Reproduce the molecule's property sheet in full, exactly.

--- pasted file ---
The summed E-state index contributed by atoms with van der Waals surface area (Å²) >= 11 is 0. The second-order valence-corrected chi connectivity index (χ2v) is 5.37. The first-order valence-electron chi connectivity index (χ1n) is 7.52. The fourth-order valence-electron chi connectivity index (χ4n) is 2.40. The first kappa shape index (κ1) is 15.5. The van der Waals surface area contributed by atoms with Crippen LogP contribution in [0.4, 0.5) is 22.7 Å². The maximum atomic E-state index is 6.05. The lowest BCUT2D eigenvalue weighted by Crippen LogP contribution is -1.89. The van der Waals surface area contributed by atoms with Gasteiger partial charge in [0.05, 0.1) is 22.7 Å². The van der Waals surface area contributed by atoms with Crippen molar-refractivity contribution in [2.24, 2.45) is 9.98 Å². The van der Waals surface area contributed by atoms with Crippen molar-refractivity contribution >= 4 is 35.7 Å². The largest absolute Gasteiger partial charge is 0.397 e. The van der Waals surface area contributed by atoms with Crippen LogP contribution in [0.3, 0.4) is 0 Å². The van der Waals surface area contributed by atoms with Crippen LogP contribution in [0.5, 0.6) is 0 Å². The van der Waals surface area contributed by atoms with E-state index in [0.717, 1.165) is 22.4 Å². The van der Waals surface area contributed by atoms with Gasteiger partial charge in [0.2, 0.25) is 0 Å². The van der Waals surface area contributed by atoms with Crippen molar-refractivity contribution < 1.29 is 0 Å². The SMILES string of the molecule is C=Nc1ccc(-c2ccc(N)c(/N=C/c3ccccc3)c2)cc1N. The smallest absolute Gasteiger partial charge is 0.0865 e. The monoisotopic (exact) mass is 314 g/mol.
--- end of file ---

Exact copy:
The summed E-state index contributed by atoms with van der Waals surface area (Å²) >= 11 is 0. The second-order valence-corrected chi connectivity index (χ2v) is 5.37. The first-order valence-electron chi connectivity index (χ1n) is 7.52. The fourth-order valence-electron chi connectivity index (χ4n) is 2.40. The first kappa shape index (κ1) is 15.5. The van der Waals surface area contributed by atoms with Crippen LogP contribution in [0.4, 0.5) is 22.7 Å². The maximum atomic E-state index is 6.05. The lowest BCUT2D eigenvalue weighted by Crippen LogP contribution is -1.89. The van der Waals surface area contributed by atoms with Gasteiger partial charge in [0.05, 0.1) is 22.7 Å². The van der Waals surface area contributed by atoms with Crippen molar-refractivity contribution in [2.24, 2.45) is 9.98 Å². The van der Waals surface area contributed by atoms with Crippen molar-refractivity contribution >= 4 is 35.7 Å². The largest absolute Gasteiger partial charge is 0.397 e. The van der Waals surface area contributed by atoms with Crippen LogP contribution in [0.3, 0.4) is 0 Å². The van der Waals surface area contributed by atoms with Crippen LogP contribution in [0.5, 0.6) is 0 Å². The van der Waals surface area contributed by atoms with E-state index in [0.717, 1.165) is 22.4 Å². The van der Waals surface area contributed by atoms with Gasteiger partial charge in [0.2, 0.25) is 0 Å². The van der Waals surface area contributed by atoms with Crippen molar-refractivity contribution < 1.29 is 0 Å². The SMILES string of the molecule is C=Nc1ccc(-c2ccc(N)c(/N=C/c3ccccc3)c2)cc1N. The smallest absolute Gasteiger partial charge is 0.0865 e. The monoisotopic (exact) mass is 314 g/mol.